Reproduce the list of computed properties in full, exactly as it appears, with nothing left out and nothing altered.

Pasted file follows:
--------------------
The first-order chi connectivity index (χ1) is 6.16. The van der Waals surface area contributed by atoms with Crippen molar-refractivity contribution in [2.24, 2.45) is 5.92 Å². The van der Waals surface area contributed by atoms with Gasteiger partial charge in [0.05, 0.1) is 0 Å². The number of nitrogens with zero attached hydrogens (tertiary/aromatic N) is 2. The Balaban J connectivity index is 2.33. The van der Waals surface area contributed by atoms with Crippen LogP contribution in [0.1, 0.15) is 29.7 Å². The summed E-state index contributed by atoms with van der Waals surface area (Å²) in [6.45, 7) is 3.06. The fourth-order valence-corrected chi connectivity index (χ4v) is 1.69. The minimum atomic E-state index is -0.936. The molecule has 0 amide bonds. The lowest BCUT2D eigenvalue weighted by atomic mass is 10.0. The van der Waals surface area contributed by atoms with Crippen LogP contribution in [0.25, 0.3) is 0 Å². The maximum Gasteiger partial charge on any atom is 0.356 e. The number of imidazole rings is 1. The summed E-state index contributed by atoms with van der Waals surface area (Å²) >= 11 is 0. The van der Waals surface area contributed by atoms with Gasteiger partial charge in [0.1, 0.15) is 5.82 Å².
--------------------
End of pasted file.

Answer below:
The first-order chi connectivity index (χ1) is 6.16. The van der Waals surface area contributed by atoms with Crippen molar-refractivity contribution in [2.24, 2.45) is 5.92 Å². The van der Waals surface area contributed by atoms with Gasteiger partial charge in [0.05, 0.1) is 0 Å². The number of nitrogens with zero attached hydrogens (tertiary/aromatic N) is 2. The Balaban J connectivity index is 2.33. The van der Waals surface area contributed by atoms with Crippen LogP contribution in [0.1, 0.15) is 29.7 Å². The summed E-state index contributed by atoms with van der Waals surface area (Å²) in [6.45, 7) is 3.06. The fourth-order valence-corrected chi connectivity index (χ4v) is 1.69. The minimum atomic E-state index is -0.936. The molecule has 0 amide bonds. The lowest BCUT2D eigenvalue weighted by atomic mass is 10.0. The van der Waals surface area contributed by atoms with Crippen LogP contribution in [0.25, 0.3) is 0 Å². The maximum Gasteiger partial charge on any atom is 0.356 e. The number of imidazole rings is 1. The summed E-state index contributed by atoms with van der Waals surface area (Å²) >= 11 is 0. The van der Waals surface area contributed by atoms with Gasteiger partial charge in [0.1, 0.15) is 5.82 Å².